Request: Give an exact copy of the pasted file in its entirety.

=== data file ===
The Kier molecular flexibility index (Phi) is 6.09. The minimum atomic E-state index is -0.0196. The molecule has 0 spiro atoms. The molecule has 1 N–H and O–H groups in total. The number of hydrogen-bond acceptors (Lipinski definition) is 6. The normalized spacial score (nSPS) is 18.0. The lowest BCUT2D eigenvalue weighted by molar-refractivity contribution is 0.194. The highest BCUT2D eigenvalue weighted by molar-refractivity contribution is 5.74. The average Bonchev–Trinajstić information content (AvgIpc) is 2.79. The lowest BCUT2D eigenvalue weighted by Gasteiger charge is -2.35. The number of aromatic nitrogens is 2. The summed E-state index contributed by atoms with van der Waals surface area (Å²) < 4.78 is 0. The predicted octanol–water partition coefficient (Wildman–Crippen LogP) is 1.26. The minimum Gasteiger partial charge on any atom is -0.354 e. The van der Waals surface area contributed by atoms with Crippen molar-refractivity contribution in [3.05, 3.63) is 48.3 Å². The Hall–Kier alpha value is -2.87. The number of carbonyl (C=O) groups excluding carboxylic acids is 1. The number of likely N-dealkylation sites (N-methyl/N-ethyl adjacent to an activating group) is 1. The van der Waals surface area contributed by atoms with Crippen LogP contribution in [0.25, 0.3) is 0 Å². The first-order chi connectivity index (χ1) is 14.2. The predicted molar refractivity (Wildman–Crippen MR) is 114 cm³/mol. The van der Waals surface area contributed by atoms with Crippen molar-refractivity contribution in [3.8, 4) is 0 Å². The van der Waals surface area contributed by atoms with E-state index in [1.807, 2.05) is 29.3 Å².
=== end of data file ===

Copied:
The Kier molecular flexibility index (Phi) is 6.09. The minimum atomic E-state index is -0.0196. The molecule has 0 spiro atoms. The molecule has 1 N–H and O–H groups in total. The number of hydrogen-bond acceptors (Lipinski definition) is 6. The normalized spacial score (nSPS) is 18.0. The lowest BCUT2D eigenvalue weighted by molar-refractivity contribution is 0.194. The highest BCUT2D eigenvalue weighted by molar-refractivity contribution is 5.74. The average Bonchev–Trinajstić information content (AvgIpc) is 2.79. The lowest BCUT2D eigenvalue weighted by Gasteiger charge is -2.35. The number of aromatic nitrogens is 2. The summed E-state index contributed by atoms with van der Waals surface area (Å²) < 4.78 is 0. The predicted octanol–water partition coefficient (Wildman–Crippen LogP) is 1.26. The minimum Gasteiger partial charge on any atom is -0.354 e. The van der Waals surface area contributed by atoms with Crippen molar-refractivity contribution in [3.05, 3.63) is 48.3 Å². The Hall–Kier alpha value is -2.87. The number of carbonyl (C=O) groups excluding carboxylic acids is 1. The number of likely N-dealkylation sites (N-methyl/N-ethyl adjacent to an activating group) is 1. The van der Waals surface area contributed by atoms with Crippen LogP contribution in [0.25, 0.3) is 0 Å². The first-order chi connectivity index (χ1) is 14.2. The predicted molar refractivity (Wildman–Crippen MR) is 114 cm³/mol. The van der Waals surface area contributed by atoms with Crippen molar-refractivity contribution in [3.8, 4) is 0 Å². The van der Waals surface area contributed by atoms with E-state index in [1.807, 2.05) is 29.3 Å².